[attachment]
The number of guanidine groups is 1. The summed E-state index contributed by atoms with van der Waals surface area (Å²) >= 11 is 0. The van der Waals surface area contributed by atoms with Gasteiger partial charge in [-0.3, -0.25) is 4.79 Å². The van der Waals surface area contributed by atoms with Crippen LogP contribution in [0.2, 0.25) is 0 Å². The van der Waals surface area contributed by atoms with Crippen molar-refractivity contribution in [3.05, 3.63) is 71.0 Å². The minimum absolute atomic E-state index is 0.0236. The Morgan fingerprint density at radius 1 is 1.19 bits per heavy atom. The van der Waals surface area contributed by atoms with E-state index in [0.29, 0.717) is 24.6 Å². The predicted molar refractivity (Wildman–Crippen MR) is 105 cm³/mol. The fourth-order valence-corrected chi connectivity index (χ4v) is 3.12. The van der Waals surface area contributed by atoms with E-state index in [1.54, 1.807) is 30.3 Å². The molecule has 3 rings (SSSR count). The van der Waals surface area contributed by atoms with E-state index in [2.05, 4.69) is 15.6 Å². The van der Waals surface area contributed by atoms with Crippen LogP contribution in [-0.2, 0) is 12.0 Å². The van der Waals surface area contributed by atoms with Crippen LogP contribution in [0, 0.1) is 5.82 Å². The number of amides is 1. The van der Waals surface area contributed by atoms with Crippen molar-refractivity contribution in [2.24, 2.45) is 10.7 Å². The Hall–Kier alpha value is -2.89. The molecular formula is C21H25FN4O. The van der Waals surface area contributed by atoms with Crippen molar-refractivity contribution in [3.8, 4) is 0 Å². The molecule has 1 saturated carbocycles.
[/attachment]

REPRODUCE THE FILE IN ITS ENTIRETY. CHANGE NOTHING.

The number of guanidine groups is 1. The summed E-state index contributed by atoms with van der Waals surface area (Å²) >= 11 is 0. The van der Waals surface area contributed by atoms with Gasteiger partial charge in [-0.3, -0.25) is 4.79 Å². The van der Waals surface area contributed by atoms with Crippen LogP contribution in [0.2, 0.25) is 0 Å². The van der Waals surface area contributed by atoms with Crippen molar-refractivity contribution in [3.05, 3.63) is 71.0 Å². The minimum absolute atomic E-state index is 0.0236. The Morgan fingerprint density at radius 1 is 1.19 bits per heavy atom. The van der Waals surface area contributed by atoms with E-state index in [0.29, 0.717) is 24.6 Å². The predicted molar refractivity (Wildman–Crippen MR) is 105 cm³/mol. The fourth-order valence-corrected chi connectivity index (χ4v) is 3.12. The van der Waals surface area contributed by atoms with E-state index in [1.54, 1.807) is 30.3 Å². The molecule has 3 rings (SSSR count). The van der Waals surface area contributed by atoms with E-state index in [2.05, 4.69) is 15.6 Å². The van der Waals surface area contributed by atoms with Crippen LogP contribution in [-0.2, 0) is 12.0 Å². The van der Waals surface area contributed by atoms with Crippen LogP contribution in [0, 0.1) is 5.82 Å². The number of amides is 1. The van der Waals surface area contributed by atoms with Crippen molar-refractivity contribution in [2.24, 2.45) is 10.7 Å². The Hall–Kier alpha value is -2.89. The molecular formula is C21H25FN4O. The van der Waals surface area contributed by atoms with Crippen molar-refractivity contribution in [3.8, 4) is 0 Å². The molecule has 1 saturated carbocycles.